Christine was mainly interested in Hawkswick as a building as part of the Childwickbury Estate and had not researched the occupants before 1880. She uses sales prospectuses as the source of detailed descriptions of the house and grounds, and other information from the estate papers. She also continued the story to the house's demolition in 1931. It should be noted that the British Newspaper Archive, which I used, would not have been available to Christine at the time she wrote her book.
After comparing the two accounts I extended my coverage to 1931, and added some more genealogical information.
George Fearnley Whittingstall
Brewer - at Hawkswick c1866-1873
George Fearnley Whittingstall was baptised on at Watford on 13 March 1830, the son of the Watford Brewer, Edmund Fearnley Whittingstall (1788-1854) and Mary Lewin (married 21 September 1825 at Watford). George married Anne Mary Myers, daughter of William Joseph Myers at Shenley on 25 July 1854, and were living in Prae House, Redbourn Road, St Michael's, St Albans by the time of the 1861 census. He was still there, listed as Captain George F Whittingstall in the body of the 1866 Post Office Directory for Hertfordshire. In 1862 and 1863, and later in 1874, the leases of the Watford Brewery and its tied estate were transferred to William F. Sedgwick.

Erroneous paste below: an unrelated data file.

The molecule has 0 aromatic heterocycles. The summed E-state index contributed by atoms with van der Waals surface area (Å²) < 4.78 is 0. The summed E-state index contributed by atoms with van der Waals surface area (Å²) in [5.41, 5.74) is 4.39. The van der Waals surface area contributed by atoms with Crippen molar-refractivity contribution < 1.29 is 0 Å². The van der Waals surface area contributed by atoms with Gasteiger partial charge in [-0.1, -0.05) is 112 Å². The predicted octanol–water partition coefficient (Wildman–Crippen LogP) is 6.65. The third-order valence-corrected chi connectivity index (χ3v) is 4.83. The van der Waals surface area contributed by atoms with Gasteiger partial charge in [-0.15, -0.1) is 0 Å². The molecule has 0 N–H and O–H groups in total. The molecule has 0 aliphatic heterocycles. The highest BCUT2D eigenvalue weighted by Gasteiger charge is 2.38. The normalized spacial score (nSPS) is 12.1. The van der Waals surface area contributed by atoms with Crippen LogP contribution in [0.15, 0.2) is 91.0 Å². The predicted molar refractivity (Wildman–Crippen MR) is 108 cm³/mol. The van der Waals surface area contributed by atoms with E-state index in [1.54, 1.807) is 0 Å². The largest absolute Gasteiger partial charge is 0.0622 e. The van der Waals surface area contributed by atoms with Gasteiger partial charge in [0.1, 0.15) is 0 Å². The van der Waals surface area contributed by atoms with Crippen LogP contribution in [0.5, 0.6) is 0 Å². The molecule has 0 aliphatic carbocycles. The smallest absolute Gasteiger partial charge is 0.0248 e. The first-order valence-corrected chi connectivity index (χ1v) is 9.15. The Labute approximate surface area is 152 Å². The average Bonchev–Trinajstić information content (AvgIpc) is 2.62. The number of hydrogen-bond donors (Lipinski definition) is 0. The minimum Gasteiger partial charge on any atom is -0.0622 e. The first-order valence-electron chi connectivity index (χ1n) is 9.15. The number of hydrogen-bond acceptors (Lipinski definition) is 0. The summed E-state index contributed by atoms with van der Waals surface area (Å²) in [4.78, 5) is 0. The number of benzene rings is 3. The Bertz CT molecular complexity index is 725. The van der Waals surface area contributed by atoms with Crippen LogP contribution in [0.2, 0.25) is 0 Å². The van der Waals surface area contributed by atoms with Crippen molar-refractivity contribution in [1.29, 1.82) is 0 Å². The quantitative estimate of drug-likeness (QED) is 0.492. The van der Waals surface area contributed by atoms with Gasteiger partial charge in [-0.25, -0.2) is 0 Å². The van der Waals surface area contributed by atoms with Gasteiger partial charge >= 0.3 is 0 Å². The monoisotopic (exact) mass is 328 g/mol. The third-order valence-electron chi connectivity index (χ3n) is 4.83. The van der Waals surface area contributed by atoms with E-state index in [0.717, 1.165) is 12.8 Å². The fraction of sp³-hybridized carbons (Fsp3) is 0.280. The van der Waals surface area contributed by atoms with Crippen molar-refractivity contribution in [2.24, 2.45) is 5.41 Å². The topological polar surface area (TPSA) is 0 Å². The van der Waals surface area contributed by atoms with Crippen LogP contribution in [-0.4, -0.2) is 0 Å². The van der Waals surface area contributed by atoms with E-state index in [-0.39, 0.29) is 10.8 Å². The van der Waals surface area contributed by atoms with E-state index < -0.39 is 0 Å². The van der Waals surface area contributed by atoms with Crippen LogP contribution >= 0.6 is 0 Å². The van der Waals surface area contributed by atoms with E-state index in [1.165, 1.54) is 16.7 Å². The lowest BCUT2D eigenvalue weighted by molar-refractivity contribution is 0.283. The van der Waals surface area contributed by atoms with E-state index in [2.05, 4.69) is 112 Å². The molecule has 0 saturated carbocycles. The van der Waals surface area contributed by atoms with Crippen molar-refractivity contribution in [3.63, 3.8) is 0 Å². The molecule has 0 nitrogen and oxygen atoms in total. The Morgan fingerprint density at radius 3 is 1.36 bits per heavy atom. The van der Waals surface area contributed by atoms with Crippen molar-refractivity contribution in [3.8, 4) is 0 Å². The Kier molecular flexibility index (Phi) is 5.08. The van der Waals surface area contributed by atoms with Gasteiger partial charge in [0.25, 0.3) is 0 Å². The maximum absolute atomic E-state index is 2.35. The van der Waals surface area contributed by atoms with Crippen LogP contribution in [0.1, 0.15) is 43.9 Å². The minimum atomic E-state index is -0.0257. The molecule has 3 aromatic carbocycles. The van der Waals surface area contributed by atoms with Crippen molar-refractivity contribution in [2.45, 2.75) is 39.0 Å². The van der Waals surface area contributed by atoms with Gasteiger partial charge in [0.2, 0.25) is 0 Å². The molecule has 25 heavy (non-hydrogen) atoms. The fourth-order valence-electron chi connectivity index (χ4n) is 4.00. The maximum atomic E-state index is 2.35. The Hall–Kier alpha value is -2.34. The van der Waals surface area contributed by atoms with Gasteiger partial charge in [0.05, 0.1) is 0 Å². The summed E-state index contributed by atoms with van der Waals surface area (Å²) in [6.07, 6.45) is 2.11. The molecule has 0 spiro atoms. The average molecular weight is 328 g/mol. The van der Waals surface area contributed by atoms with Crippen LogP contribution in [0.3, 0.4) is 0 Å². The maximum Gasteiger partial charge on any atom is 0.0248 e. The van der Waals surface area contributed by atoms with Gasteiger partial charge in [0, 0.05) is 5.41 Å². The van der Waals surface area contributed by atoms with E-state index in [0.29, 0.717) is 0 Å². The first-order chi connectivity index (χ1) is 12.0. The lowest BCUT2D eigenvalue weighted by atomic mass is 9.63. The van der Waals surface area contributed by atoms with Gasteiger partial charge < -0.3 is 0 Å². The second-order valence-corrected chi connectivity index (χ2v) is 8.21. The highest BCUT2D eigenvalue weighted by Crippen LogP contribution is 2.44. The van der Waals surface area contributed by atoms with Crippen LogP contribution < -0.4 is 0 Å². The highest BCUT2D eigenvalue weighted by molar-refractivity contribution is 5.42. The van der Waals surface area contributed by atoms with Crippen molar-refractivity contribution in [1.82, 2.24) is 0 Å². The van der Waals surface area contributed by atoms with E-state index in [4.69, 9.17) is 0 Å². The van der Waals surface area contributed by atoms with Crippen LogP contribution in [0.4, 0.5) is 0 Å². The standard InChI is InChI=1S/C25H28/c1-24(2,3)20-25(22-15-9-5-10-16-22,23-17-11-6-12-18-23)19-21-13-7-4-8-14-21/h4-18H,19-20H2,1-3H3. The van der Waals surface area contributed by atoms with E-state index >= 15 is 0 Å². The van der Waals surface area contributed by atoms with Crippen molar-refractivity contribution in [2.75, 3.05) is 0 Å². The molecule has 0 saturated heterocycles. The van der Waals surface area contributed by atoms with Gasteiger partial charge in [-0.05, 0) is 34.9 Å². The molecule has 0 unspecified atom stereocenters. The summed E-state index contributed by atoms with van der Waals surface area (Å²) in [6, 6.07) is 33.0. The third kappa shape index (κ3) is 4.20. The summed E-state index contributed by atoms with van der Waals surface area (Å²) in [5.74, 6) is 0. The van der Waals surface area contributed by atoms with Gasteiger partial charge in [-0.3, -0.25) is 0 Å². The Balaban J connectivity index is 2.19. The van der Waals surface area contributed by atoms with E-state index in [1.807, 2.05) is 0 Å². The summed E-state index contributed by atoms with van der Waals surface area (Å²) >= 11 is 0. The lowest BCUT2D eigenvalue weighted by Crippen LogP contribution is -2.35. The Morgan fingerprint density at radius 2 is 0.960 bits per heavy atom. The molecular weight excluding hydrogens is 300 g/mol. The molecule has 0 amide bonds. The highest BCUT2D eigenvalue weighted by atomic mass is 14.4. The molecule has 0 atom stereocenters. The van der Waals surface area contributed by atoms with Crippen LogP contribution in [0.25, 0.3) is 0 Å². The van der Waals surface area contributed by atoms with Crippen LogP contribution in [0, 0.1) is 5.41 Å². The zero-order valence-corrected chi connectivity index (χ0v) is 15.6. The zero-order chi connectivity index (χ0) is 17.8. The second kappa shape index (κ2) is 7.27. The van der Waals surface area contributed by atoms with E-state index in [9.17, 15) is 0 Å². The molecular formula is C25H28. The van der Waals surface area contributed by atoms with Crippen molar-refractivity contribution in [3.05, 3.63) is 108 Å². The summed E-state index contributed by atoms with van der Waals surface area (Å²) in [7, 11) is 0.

It seems likely that Hawkswick was built in about 1866/7 and George Whittingstall moved there from The Pré, which was put on the market in 1868 (Herts Advertiser 14th March, 1868). It is known that Henry Joseph Toumlin moved to The Pré after George left and was there for several years before moving back to Childwickbury on the death of his father in 1871. It is possible that two of his children, Mary in 1868 and Evelyn in 1870, were born in The Pré. An unconfirmed report (Christine Aitken) suggests that a house in Harpenden built in the 1930s from materials salvaged from Hawkswick had iron gutter boxes dated 1866? which are identical with those in pictures of older house. In addition the index of the 1866 Post Office Directory lists George as being at the "Red House", St Albans, suggesting that an amendment was received while the directory was in preparation and was only partially amended. (Hawkswick was built of red brick.) It may be possible to check from records of the Petty Sessions at St Albans, as George became a J.P. in, or shortly before, December 1866 and there should be some record of his appointment which would include his address.